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Old 07-06-2019, 03:47 PM   #10
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I always liked trailers as opposed to vans. I'm 6'3" and don't like hitting my head. I had a van, but wasn't my daily driver. Usually an employee would drive it. I always had full size trucks (8' bed) with tool boxes and rack. Trailer is nice because you can just drop it, and there it stays. Truck is nice to keep everyday tools in because it offers the easiest access.

Lots of good choices, every one has their trade offs. Usually the only limiting factor is $$$.

I agree a good looking vehicle is a good advertisement.

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Old 07-07-2019, 10:41 AM   #11
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What are you working out of now?

I find vans are the easiest to work out of, it keeps everything secure, easy to access everything, keeps the paint warm in winter and is a huge billboard if you choose to advertise.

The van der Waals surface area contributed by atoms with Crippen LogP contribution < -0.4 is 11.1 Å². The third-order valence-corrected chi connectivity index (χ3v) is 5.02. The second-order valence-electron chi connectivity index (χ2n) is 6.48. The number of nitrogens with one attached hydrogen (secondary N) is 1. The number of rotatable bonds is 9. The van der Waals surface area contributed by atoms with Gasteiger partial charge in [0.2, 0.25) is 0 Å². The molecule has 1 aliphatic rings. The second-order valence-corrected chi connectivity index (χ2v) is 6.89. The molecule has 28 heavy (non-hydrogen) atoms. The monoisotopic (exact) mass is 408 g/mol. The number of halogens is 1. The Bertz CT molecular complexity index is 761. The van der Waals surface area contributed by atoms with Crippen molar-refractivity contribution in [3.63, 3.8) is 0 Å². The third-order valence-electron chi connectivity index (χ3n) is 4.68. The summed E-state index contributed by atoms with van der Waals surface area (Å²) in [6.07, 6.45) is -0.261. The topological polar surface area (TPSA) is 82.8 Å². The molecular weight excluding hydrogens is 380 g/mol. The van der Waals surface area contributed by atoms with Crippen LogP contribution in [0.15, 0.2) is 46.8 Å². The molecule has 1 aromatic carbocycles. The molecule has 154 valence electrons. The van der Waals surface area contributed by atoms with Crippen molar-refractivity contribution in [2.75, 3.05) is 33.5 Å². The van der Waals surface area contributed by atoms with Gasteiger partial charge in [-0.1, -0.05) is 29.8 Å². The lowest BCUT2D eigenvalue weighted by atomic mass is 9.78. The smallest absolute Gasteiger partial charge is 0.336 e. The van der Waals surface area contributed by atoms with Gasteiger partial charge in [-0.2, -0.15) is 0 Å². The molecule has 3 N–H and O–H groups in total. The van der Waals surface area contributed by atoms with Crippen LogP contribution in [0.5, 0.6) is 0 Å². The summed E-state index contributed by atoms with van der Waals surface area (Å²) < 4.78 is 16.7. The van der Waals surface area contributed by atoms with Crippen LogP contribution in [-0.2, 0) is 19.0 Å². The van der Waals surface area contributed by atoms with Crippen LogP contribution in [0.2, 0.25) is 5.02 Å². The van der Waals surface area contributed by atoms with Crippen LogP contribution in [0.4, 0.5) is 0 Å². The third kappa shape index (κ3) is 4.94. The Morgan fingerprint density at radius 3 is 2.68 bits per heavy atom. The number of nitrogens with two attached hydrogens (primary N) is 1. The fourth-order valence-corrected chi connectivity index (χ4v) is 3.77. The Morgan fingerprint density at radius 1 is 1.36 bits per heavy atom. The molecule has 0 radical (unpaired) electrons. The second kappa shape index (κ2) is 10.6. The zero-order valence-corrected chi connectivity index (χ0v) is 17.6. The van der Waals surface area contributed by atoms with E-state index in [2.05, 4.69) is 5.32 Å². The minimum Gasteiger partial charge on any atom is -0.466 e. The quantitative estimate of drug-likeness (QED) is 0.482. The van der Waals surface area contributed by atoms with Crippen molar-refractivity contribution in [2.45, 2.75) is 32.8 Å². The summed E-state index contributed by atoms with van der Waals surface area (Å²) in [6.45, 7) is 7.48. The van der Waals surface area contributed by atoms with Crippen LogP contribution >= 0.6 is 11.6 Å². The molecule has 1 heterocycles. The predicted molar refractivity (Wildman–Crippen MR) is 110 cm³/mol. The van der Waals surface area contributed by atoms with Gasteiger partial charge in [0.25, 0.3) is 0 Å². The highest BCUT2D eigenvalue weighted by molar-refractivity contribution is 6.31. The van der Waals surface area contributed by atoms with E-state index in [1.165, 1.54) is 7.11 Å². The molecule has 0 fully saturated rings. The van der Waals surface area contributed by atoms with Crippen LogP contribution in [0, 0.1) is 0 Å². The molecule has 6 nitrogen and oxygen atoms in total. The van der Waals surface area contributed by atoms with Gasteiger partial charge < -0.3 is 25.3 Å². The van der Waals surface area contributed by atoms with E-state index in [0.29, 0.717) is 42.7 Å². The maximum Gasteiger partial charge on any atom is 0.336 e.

I always worry about trailers because as easy as they are to bring to site they are just as easy for thieves to remove from site.
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Old 07-07-2019, 12:16 PM   #12
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Quote:
Originally Posted by Wildbill7145 View Post
Yup, my current work van is an extended older model Pontiac Montana mini van. I love it. Side doors on both sides. Ripped the rear seats out. I can fold back the front passenger seat and get a 20' extension ladder in there with out having to put it up on the racks and fasten it!


I put in two truck tool boxes on either side in the back to keep things a little more organized. Still getting used to that as stuff does get stacked on top of them quite a bit making them effectively useless.
My domestic vehicle is a 96' Dodge Grand Caravan. Long story how I got it for three hundred bucks about three years ago, but I too removed the rear seats and it works great for hauling full 10-12' lengths of lumber and 4' X 8" sheets of building material. All while being able to close the rear hatch! I'm sold on the mini vans!

In about three weeks I'll be replacing my 95' GMC utility truck with a 2019 Ford Transit 250 (3/4 ton) Van with medium cargo height. Shelving and work bench all built in. It won't be sitting in my driveway, but it'll look pretty nice sitting every where else!